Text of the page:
Whence reasonably, after the word had told about the consummation, Salome says: Until when will men die? But the scripture calls him man in two ways, the one that is apparent and the soul, and again that being saved and that not being saved. And sin is said to be the death of the soul. And in keeping with this the Lord answers: As long as women give birth, that is, as long as desires are at work.
Then, a little later again, he writes:
Τι δε ουχι και τα εξης των προς Σαλωμην ειρημενων επιφερουσιν οι παντα μαλλον η τω κατα την αληθιαν ευαγγελικω στοιχησαντες κανονι; φαμενης γαρ αυτης· Καλως ουν εποιησα μη τεκουσα, ως ου δεοντως της γενεσεως παραλαμβανομενης, αμειβεται λεγων ο κυριος· Πασαν φαγε βοτανην, την δε πικριαν εχουσαν μη φαγης.
But those who [prefer] all things rather than to conform to the evangelical rule according to the truth, why do they not quote the things that follow those said to Salome? For when she says: I did well, then, in not giving birth, as if not accepting childbirth as fitting, the Lord responds saying: Eat every plant, but do not eat the one that has bitterness.
From Clement of Alexandria, Miscellanies 3.13:
Δια τουτο τοι ο Κασσιανος φησι· Πυνθανομενης της Σαλωμης ποτε γνωσθησεται τα περι ων ηρετο, εφη ο κυριος· Οταν το της αισχυνης ενδυμα πατησητε, και οταν γενηται τα δυο εν, και το αρρεν μετα της θηλειας, ουτε αρρεν ουτε θηλυ. πρωτον μεν ουν εν τοις παραδιδομενοις ημιν τετταρσιν ευαγγελιοις ουκ εχομεν το ρητον, αλλ εν τω κατ Αιγυπτιους.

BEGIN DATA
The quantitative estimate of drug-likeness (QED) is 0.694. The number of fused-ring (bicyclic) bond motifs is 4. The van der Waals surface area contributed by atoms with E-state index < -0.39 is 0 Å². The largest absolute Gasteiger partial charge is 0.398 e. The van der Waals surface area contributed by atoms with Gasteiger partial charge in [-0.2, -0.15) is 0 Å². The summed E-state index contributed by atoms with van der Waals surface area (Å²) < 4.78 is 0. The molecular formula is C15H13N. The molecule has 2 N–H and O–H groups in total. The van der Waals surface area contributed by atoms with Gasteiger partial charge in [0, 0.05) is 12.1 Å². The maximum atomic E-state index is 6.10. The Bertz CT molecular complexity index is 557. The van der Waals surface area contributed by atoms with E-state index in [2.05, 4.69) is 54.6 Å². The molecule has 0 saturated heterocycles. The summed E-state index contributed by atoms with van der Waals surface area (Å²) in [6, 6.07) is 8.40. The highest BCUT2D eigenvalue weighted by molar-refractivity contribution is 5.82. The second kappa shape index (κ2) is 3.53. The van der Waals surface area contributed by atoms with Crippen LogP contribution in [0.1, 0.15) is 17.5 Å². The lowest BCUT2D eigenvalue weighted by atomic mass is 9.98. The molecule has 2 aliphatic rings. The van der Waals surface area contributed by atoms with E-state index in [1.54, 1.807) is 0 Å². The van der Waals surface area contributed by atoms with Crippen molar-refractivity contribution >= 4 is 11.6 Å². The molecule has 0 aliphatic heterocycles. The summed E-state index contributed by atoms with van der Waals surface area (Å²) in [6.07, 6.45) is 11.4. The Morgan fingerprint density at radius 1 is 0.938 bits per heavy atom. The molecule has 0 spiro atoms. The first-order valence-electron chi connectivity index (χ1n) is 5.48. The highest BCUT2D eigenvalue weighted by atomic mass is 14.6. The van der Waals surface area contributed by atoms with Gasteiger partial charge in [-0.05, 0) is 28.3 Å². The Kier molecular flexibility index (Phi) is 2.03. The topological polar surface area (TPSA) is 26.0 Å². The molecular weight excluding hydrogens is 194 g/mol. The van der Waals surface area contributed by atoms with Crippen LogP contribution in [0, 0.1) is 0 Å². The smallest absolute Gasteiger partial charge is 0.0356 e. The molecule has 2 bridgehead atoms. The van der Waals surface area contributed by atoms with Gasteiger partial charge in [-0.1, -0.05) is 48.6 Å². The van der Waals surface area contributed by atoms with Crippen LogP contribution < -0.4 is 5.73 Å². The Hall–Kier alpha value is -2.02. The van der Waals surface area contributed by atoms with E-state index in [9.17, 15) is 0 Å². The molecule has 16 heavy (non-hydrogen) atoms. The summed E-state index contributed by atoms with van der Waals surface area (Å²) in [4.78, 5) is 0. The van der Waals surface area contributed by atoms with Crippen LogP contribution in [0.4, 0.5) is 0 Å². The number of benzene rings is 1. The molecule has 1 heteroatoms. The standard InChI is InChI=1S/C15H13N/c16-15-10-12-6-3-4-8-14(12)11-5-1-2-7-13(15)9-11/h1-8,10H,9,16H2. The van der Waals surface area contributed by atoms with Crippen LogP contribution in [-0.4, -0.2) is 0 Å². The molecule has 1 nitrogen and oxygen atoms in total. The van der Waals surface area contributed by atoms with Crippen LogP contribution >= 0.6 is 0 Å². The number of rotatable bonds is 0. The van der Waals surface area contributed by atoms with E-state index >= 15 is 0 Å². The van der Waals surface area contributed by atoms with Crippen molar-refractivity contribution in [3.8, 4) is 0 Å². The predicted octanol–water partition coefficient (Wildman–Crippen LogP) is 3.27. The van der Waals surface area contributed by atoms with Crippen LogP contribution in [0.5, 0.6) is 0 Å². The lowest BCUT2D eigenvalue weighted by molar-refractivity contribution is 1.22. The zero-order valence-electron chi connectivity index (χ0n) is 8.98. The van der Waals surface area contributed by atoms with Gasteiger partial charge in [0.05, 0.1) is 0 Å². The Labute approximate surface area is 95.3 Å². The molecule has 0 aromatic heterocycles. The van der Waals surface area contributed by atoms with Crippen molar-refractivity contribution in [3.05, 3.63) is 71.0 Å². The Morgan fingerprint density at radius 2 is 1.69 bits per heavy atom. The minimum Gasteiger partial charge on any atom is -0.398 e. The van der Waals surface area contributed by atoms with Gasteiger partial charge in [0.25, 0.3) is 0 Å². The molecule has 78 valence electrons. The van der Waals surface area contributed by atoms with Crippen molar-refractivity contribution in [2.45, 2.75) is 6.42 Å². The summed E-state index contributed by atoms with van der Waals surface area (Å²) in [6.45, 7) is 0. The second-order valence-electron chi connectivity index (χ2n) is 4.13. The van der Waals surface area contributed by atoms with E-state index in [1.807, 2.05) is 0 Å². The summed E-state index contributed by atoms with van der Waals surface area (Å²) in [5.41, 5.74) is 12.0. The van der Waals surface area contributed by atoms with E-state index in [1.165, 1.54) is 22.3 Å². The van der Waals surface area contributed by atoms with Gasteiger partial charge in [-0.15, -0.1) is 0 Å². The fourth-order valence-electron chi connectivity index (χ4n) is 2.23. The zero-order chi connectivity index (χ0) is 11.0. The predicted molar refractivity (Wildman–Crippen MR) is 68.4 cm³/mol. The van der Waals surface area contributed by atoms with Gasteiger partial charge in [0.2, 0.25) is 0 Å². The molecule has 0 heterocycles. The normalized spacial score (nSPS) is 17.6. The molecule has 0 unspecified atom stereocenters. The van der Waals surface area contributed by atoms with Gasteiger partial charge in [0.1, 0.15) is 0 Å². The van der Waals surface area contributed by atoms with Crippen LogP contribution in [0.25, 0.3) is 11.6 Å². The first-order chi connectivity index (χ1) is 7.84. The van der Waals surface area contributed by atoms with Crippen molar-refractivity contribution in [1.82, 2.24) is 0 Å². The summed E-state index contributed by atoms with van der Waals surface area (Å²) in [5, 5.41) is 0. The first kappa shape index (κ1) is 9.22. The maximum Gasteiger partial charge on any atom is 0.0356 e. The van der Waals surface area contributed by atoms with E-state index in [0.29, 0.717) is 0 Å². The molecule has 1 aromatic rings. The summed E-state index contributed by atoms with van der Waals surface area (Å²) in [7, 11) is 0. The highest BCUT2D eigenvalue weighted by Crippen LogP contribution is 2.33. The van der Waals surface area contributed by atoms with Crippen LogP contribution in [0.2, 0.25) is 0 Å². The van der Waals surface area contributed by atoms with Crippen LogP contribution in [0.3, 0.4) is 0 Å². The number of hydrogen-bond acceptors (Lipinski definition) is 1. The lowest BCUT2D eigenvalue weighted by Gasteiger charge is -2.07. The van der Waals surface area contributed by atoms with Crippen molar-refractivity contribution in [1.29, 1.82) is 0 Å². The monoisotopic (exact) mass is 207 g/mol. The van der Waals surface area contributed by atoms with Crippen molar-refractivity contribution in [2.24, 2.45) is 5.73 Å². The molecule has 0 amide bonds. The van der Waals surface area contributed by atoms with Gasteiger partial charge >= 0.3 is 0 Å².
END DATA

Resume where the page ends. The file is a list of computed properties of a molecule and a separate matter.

On account of this Cassianus says: When Salome inquired when the things about which she had asked would be known, the Lord said: When you have trampled the garment of shame, and when the two become one, and the male with the female, neither male nor female. First, then, we do not have this word in the four gospels delivered to us, but in that according to the Egyptians.
This quotation bears a striking resemblance to 2 Clement 12.2:
Επερωτηθεις γαρ αυτος ο κυριος υπο τινος ποτε ηξει αυτου η βασιλεια, ειπεν· Οταν εσται τα δυο εν, και το εξω ως το εσω, και το αρσεν μετα της θηλειας, ουτε αρσεν ουτε θηλυ.
For, when the Lord was asked by someone when his kingdom would come, he said: When the two shall be one, and the outside as the inside, and the male with the female, neither male nor female.
From Clement of Alexandria, Excerpts from Theodotus 67:
Και οταν ο σωτηρ προς Σαλωμην λεγη· Μεχρι τοτε ειναι θανατον αχρις αν αι γυναικες τικτωσιν, ου την γενεσιν κακιζων ελεγεν, αναγκαιων ουσαν δια την σωτηριαν των πιστευοντων.
And when the savior says to Salome: There shall be death as long as women give birth, he did not say this to make childbirth bad, it being one of the things necessary on account of the salvation of those who believe.
Early century III.
Ειναι δε φασι την ψυχην δυσευρετον πανυ και δυσκατανοητον· ου γαρ μενει επι σχηματος ουδε μορφης της αυτης παντοτε, ουδε παθους ενος, ινα τις αυτην η τυπω ειπη η ουσια καταληψεται.